Dictionary.com has updated thousands of entries to reflect the changing use of language in 2020, particularly in subjects like race, gender, health, technology and politics.

Dictionary.com has updated thousands of entries to reflect the changing use of language in 2020, particularly in subjects like race, gender, health, technology and politics. / Getty Images/Tetra images RF

Anyone grasping for the right word or phrase to describe life in 2020 now has a larger lexicon to work with.

Dictionary.com has updated thousands of entries and added hundreds of words in its largest release to date, a reflection of the ways in which society and language have evolved even in just the past few months.

The digital dictionary announced earlier this week that it updated more than 15,000 entries and added 650 brand new terms. Many of the revisions deal with language related to identity and topics like race and ethnicity, gender and sexuality and health and wellness.

"The work of a dictionary is more than just adding new words. It's an ongoing effort to ensure that how we define words reflects changes in language — and life," said John Kelly, senior editor at Dictionary.com. "Our revisions are putting people, in all their rich humanity, first, and we're extremely proud of that."

The new additions range from social media slang like "GOAT" and "janky" to cultural touchstones like "MAGA" and "MeToo."

Some of the major site-wide changes to existing entries have to do with race and ethnicity, like capitalizing the word "Black" in reference to people, which the company says it is doing "as a mark of respect and recognition that's in line with capitalizing other cultures and ethnicities."

Examples of entirely new terms in this category include Afro-Latino, brownface, Filipinx and whitesplain.

Another dictionary-wide change replaces references to "homosexual" with "gay, gay man or gay woman," and references to "homosexuality" with "gay sexual orientation." The company said these updates were informed by recommendations from the organization GLAAD, and affect more than 50 entries.

It has also refined the definitions for a number of other words related to LGBTQ identity, such as asexual, deadname, Pride and themself.

The site has updated the language it uses to describe suicide and addiction, in an effort to help destigmatize them. For example, it replaced all instances of "commit suicide" with "die by suicide" or "end one's life," language that mental health professionals and suicide prevention specialists prefer.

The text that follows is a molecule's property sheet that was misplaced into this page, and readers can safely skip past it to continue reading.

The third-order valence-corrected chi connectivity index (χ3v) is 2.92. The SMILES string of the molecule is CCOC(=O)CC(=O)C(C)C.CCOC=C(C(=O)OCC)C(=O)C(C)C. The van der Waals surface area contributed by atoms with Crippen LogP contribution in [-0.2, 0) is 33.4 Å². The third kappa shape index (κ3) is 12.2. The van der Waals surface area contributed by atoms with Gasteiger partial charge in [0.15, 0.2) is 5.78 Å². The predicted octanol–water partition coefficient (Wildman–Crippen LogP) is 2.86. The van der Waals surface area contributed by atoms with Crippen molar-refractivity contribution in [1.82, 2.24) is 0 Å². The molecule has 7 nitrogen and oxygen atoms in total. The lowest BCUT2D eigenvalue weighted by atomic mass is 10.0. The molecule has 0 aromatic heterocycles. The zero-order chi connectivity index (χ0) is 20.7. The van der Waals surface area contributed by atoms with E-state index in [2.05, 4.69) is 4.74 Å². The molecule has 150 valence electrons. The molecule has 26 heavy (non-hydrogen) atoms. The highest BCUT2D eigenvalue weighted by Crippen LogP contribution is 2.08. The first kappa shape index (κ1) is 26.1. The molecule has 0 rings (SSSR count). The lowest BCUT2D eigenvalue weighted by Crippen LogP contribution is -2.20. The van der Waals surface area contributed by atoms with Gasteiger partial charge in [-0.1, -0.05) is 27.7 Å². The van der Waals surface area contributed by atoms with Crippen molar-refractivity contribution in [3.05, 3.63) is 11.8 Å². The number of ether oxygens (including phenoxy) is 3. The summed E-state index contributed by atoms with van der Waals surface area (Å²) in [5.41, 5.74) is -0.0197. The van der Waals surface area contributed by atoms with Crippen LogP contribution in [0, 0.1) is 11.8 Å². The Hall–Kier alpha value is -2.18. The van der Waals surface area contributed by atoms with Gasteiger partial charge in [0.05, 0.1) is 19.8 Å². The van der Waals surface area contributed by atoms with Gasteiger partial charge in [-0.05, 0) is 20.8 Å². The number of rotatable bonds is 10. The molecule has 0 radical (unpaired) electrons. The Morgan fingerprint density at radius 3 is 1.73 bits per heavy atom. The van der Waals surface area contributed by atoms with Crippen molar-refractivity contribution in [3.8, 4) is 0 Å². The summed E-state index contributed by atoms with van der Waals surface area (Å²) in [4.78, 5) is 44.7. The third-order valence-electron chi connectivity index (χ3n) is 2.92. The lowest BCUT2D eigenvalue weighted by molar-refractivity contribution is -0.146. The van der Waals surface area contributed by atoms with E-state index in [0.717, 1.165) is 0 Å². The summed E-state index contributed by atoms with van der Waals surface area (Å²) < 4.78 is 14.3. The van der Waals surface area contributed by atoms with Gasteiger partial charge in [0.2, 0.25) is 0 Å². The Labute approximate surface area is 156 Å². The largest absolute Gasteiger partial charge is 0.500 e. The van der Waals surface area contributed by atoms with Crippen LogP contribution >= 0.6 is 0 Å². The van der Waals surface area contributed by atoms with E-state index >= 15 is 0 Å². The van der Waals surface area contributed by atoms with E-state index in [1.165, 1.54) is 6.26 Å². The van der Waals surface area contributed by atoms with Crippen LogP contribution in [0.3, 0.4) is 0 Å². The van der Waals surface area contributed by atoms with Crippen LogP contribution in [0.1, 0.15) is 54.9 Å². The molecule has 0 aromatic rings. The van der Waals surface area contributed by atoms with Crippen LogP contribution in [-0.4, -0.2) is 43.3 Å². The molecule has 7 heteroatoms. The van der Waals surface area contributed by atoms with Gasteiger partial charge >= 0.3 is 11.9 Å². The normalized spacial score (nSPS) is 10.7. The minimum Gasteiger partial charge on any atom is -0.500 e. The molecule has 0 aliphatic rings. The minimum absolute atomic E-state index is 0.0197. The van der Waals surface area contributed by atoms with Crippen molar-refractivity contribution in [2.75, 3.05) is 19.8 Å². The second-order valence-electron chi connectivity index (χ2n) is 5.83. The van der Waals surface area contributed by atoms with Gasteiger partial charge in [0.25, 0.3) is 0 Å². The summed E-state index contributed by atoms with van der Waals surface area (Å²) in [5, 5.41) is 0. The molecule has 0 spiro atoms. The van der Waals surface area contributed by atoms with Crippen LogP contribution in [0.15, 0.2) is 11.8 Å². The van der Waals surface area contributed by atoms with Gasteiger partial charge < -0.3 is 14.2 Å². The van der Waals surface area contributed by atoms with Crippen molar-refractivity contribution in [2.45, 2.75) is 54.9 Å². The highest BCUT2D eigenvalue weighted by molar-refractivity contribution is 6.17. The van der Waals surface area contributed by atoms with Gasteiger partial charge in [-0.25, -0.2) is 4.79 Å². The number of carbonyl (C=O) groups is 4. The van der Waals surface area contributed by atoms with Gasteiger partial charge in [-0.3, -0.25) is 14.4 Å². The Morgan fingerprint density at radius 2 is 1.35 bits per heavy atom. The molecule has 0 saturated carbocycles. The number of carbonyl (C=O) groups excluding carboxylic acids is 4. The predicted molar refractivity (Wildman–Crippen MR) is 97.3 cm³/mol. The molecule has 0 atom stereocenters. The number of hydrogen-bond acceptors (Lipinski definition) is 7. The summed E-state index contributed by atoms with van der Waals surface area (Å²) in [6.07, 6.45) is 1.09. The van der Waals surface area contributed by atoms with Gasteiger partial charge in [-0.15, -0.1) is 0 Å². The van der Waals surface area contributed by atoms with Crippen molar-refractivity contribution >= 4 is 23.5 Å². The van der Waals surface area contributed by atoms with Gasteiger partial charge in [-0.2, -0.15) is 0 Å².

It also updated the entry for "addict" to begin with "a person addicted to" or "a habitual user of," and made similar tweaks to the definition of "alcoholic."

"These changes foreground the fact that people who have addictions are human beings, first and foremost," it explained in a press release.

In another sign of the times, the dictionary has introduced a slew of new phrases related to the environment and technology, including ecoanxiety, bombogenesis, cap and trade, natural language processing and techlash.

It's also defined and articulated the differences between emotional support animals, assistance animals and other similar designations.

And of course, there are buzzy new additions drawn largely from popular and internet culture. Some roll off the tongue: zhuzh, ish, jabroni. Others describe familiar phenomena: gender reveal, information bubble, nothingburger.

The company says many of the additions this fall build off of terms that gained traction this spring and summer.

The coronavirus pandemic brought viral load and social distance to the site in April, while nationwide protests against racial injustice and police violence have helped introduce highly-searched phrases like Antifa and Black Lives Matter.

"Change, no doubt, is a prevailing theme of 2020," the company acknowledged. "And change is fundamental to the work of a dictionary."

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